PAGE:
Apparently even the most cold-hearted and vicious of killers needs a soft corner in his life, even if it is a make-believe world held high and separate from the crud that dominates his violent livelihood. In the case of mob hitman Richard Kuklinski in “The Iceman,” this fairy-tale world is his family, a wife and two daughters, who he allows to go about their suburban lives in blissful ignorance.
“Iceman” is a film in need of a face. The voice tells us very little. And Director Ariel Vromen could not have found a better face than Michael Shannon’s to portray his superb study of real-life killer Kuklinski’s split psyche. It is a monster’s face, and if you study it as the movie progresses it seems to look more and more like “Frankenstein’s Monster.”
Shannon, a little-known actor who received a 2008 Oscar nomination for a supporting role in “Revolutionary Road,” has a big, square-jawed face with eyes and mouth that can express utter indifference to human life and a flicker later reflect the doting love of a husband and father. And a face too that reveals the mounting stress as his two worlds come closer and closer together. Kuklinski’s words are nothing. The Face tells all. And what it tells shakes our confidence. What is real in our own lives and what is fiction?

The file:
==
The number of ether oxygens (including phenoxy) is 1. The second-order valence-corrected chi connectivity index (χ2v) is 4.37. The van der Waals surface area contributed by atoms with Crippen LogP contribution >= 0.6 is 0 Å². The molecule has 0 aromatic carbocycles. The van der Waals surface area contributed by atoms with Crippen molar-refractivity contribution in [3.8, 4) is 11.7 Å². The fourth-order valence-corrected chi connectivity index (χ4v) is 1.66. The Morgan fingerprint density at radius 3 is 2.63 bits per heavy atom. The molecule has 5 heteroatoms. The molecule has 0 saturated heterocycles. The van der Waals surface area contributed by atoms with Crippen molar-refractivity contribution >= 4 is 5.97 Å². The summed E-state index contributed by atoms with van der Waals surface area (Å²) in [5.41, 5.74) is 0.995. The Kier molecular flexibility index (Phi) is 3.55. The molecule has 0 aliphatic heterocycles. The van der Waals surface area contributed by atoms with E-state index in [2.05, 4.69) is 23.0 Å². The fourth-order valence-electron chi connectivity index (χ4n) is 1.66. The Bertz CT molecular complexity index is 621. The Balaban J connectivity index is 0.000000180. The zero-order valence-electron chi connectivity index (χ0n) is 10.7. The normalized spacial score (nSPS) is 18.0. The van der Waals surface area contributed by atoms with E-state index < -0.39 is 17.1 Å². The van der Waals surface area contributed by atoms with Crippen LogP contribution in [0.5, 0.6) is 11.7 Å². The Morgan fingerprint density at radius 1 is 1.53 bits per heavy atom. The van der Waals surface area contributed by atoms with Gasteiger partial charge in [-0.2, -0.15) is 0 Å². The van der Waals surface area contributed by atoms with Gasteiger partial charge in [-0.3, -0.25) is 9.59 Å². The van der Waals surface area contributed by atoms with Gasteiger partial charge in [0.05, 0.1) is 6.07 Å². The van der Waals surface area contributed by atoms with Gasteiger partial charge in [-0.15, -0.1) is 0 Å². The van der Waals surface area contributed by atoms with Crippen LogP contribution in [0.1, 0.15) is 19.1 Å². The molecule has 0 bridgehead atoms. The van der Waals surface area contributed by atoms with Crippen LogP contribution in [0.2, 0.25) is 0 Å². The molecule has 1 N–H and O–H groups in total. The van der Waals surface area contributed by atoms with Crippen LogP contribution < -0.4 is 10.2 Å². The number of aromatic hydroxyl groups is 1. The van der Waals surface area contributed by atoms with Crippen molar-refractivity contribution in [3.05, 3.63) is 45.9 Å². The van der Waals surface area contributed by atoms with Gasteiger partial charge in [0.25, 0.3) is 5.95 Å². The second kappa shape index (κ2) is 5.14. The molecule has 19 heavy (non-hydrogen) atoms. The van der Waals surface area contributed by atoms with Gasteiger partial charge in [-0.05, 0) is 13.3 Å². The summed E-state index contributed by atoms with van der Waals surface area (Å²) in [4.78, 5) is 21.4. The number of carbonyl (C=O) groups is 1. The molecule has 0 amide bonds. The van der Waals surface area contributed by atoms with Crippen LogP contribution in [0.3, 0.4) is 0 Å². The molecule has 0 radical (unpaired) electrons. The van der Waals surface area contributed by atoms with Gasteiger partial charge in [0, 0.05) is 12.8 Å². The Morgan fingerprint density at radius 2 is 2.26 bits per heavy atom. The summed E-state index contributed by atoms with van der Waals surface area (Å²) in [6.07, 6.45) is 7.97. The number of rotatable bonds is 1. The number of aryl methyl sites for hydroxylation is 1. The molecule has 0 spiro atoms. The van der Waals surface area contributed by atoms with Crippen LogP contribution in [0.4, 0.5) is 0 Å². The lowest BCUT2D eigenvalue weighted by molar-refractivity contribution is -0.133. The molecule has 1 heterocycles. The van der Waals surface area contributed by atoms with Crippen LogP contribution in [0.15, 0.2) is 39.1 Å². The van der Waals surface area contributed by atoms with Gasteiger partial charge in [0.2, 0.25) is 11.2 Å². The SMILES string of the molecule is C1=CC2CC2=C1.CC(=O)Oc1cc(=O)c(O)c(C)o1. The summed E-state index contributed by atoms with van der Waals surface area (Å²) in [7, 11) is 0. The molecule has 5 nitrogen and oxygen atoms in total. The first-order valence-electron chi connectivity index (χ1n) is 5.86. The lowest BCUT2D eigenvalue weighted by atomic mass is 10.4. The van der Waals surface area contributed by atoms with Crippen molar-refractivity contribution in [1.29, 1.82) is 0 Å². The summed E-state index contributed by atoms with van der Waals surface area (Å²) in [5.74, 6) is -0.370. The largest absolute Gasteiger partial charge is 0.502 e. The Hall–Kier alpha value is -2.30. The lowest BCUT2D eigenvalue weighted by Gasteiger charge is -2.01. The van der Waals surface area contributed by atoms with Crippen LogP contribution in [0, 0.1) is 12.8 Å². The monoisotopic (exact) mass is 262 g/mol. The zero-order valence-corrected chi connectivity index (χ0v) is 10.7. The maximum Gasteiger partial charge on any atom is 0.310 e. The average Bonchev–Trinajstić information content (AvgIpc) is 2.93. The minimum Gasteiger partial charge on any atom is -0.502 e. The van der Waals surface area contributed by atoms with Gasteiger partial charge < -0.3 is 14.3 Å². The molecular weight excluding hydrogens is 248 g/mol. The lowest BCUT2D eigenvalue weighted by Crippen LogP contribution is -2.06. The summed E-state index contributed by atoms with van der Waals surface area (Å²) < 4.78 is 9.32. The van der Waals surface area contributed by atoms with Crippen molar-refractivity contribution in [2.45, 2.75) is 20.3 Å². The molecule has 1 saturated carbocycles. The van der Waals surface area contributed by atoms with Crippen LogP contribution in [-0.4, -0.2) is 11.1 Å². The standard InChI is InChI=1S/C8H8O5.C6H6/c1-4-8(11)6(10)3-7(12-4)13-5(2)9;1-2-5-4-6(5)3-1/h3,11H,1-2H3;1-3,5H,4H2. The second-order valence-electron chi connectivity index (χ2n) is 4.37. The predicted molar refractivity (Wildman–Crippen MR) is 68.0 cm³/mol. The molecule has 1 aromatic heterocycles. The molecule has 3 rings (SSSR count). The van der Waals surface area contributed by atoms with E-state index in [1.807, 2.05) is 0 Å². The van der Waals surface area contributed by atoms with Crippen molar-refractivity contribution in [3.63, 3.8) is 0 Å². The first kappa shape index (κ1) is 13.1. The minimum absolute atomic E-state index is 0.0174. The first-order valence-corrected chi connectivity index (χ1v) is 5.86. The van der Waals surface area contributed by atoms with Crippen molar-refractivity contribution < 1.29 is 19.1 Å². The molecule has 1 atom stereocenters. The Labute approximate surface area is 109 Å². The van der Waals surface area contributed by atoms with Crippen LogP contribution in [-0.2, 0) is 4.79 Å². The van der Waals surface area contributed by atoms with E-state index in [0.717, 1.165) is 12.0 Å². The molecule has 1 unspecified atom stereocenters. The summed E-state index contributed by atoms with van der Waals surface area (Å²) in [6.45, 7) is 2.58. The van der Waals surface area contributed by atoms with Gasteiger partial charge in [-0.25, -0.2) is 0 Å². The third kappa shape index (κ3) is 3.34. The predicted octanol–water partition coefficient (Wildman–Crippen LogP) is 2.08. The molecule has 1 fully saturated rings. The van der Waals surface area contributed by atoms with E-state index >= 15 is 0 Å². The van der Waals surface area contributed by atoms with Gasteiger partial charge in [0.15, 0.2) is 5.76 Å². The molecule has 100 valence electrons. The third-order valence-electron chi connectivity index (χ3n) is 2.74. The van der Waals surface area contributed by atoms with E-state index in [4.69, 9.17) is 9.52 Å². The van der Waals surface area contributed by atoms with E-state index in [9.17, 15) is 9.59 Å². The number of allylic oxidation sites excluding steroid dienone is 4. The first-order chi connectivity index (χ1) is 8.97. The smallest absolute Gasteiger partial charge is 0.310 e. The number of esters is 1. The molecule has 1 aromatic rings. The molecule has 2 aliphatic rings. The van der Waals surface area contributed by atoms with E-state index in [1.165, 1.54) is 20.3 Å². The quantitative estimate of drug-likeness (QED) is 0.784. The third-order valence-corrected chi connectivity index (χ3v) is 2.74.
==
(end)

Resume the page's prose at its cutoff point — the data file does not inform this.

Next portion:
In the opening scenes, The Face undergoes a believability test. Kuklinski is seen bundling porn films for the mob’s distribution network headed by small-time New Jersey mobster Roy DeMeo (Ray Liotta) and then on a sophomoric first-date with the child-like Deborah, his wife-to-be played equally well by Winona Ryder.
It is during this date that we truly encounter The Face for the first time as taciturn Kuklinski lies about his occupation. The Face is stoic as usual but the eyes reflect a kindness we do not see a few frames later when we see him slit a man’s throat over a trifling matter. When The Face tells Deborah his favorite film is “Cinderella,” we too are torn between our cynicism and wanting to believe it possible.
“The Iceman” is unrelenting in its violence. It is hoped the Oscars will not turn away from the film because of it. The film is so much more than violence.